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In fee fall

As profit margins are further squeezed, consolidation in the 401(k) industry will only intensify.

When it settled fraud charges with the Securities and Exchange Commission last December, Alliance Capital Management agreed to cut its management fees by 20 percent over the next five years. Optimists in the business held out hope that this would be an isolated incident, but most executives braced for a rash of fee reductions.

Sure enough, the rollbacks soon began. In late January, Putnam Investments, which had earlier settled SEC charges of market timing, pledged to reduce its fees by $35 million a year. Shortly thereafter MFS Investment Management settled federal and state civil fraud charges, agreeing to pay $225 million in penalties and cut its management fees by $125 million over five years, or about 6 percent a year. Industry officials say that management fees will keep falling.

"It's going to be a game of follow-the-leader as more managers decide to lower fees," says Benjamin Brigeman, the senior vice president in charge of Charles Schwab & Co.'s employer services unit, which has $15 billion in assets under administration.

This bad news for mutual fund companies will be even worse for 401(k) providers, continuing a recent decline in profit margins and accelerating industry consolidation. As scandal-tarred funds slash their fees, other 401(k) providers -- insurers, brokers and funds not implicated in the scandals -- will feel compelled to match their cuts, slicing into their own revenues. Meanwhile, expenses are rising inexorably. Compliance with new, postscandal regulations on late trading and market timing increases the cost of managing and administering a 401(k). The inevitable result: Profit margins for 401(k) providers, which shrank from 15 percent in 2000 to 5 percent last year, will further decline. "We've already seen so much consolidation, but in the wake of the scandals, we're going to see even more," sums up Rhode Island­based consultant Geoff Bobroff. He estimates that within five years the top ten providers will control 80 percent of industry assets; today 20 firms control about 85 percent of total assets.

The interdependence of mutual funds and the 401(k) business is striking. Most industry leaders are mutual fund families, which now account for 46 percent of all assets in defined contribution plans, according to Boston-based consulting firm Cerulli Associates. That's up from 36 percent in 1996 and just 9 percent in 1990. At the same time, defined contribution assets represent 16 percent of all mutual fund assets, up from 6 percent in 1990.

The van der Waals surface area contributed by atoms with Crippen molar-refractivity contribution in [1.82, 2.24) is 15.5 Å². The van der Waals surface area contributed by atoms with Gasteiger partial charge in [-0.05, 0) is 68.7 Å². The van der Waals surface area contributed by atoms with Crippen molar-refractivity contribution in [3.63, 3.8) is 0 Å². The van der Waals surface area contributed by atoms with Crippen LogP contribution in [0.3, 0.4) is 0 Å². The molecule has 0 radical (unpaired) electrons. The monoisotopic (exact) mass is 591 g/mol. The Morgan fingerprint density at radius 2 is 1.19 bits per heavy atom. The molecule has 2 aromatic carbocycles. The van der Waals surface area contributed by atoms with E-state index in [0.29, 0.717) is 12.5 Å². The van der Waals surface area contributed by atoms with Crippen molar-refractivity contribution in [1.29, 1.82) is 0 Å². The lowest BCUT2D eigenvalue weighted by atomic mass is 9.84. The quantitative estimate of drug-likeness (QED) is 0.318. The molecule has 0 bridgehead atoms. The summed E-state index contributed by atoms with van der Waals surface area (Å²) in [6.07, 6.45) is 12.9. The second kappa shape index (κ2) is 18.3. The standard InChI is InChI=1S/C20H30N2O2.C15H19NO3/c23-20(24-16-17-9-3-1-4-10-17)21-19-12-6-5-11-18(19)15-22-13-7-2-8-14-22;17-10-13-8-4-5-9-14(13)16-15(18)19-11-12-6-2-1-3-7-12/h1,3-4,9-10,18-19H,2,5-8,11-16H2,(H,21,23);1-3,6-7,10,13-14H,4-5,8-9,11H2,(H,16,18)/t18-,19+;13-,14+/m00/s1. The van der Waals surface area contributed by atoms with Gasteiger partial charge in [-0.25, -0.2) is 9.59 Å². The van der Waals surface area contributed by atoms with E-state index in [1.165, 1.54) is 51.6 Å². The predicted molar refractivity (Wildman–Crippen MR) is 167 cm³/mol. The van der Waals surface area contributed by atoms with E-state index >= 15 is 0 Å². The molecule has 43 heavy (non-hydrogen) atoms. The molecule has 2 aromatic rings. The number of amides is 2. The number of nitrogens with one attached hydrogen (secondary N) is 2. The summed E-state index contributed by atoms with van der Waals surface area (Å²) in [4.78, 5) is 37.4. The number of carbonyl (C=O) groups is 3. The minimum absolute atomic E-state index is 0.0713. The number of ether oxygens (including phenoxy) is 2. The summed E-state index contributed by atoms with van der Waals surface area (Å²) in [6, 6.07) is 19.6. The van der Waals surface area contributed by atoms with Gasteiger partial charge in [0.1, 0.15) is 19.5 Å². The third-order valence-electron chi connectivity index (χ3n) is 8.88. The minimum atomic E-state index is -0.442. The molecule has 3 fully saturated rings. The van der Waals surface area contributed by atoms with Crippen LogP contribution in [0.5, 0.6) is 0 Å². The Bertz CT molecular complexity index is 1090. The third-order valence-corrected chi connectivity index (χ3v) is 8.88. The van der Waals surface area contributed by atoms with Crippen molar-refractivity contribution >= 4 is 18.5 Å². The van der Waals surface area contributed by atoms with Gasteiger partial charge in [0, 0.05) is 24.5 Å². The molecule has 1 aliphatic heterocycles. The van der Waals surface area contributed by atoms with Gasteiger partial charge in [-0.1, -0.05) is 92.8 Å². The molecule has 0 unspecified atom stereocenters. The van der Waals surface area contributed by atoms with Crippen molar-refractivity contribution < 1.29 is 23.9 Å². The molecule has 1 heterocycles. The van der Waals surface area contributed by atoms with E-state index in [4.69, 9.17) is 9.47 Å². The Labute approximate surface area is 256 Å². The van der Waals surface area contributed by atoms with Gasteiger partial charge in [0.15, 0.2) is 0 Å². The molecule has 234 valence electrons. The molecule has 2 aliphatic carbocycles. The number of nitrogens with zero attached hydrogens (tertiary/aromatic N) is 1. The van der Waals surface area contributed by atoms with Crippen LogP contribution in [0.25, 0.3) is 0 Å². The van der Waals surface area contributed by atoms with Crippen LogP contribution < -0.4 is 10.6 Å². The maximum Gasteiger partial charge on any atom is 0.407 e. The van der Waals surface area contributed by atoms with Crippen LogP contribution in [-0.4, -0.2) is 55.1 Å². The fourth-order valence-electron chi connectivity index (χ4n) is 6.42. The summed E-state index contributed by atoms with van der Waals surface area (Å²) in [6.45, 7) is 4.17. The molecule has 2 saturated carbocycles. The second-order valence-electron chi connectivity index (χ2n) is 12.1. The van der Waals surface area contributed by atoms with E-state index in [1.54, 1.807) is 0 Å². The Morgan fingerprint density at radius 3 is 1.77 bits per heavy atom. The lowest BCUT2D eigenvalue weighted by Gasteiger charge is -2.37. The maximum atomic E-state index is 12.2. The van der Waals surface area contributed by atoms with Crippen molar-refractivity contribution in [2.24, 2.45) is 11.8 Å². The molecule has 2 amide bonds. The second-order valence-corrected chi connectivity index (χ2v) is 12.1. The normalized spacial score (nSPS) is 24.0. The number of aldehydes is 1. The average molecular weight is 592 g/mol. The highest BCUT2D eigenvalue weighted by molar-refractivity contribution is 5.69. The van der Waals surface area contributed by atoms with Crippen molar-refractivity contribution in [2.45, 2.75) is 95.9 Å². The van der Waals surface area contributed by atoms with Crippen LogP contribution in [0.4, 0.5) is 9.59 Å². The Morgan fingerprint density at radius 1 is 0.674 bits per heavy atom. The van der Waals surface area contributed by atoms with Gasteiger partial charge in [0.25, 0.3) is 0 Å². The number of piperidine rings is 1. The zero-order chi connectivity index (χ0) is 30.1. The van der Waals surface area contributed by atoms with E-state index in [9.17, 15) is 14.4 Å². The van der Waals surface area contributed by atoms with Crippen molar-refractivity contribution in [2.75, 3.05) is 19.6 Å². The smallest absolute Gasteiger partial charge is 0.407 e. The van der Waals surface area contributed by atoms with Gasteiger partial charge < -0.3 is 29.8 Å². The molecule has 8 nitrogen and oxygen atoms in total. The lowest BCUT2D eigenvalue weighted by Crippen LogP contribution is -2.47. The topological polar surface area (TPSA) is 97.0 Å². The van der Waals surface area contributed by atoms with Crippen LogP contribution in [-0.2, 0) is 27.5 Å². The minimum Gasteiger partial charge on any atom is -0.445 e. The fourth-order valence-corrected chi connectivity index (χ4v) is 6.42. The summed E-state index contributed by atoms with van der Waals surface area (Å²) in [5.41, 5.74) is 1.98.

In the 401(k) business, it is investment management that delivers real profits, with margins of some 30 percent, while recordkeeping barely breaks even. For bundled providers, the recordkeeping and money management are handled by one company; in other instances, a stand-alone recordkeeper handles the paperwork while money managers take care of the portfolio.

Beyond the attractive margins, asset managers find an added appeal in defined contribution plans -- a reliable, steady cash flow. Since employers and employees make regular contributions year after year, 401(k) accounts are, in the industry jargon, very sticky assets.

"The defined contribution business remains very productive for us," says Richard Buoncore, CEO of $49 billion-in-assets Victory Capital Management, a subsidiary of KeyCorp. That's why Victory continues to handle the investment management of about $1 billion in defined-contribution-plan assets even though it sold its 401(k) recordkeeping business to Principal Financial Group in June 2002.

The fee structure of defined contribution plans illustrates why asset management is the more attractive line of business. Investment management fees average 120 basis points, with 100 basis points going to the money manager and 20 to the recordkeeper. The 12b-1 distribution fee averages 50 basis points, split evenly between the recordkeeper and a brokerage, if one is involved. The transfer agency fee, generally $5 or $10 per participant, goes to the recordkeeper.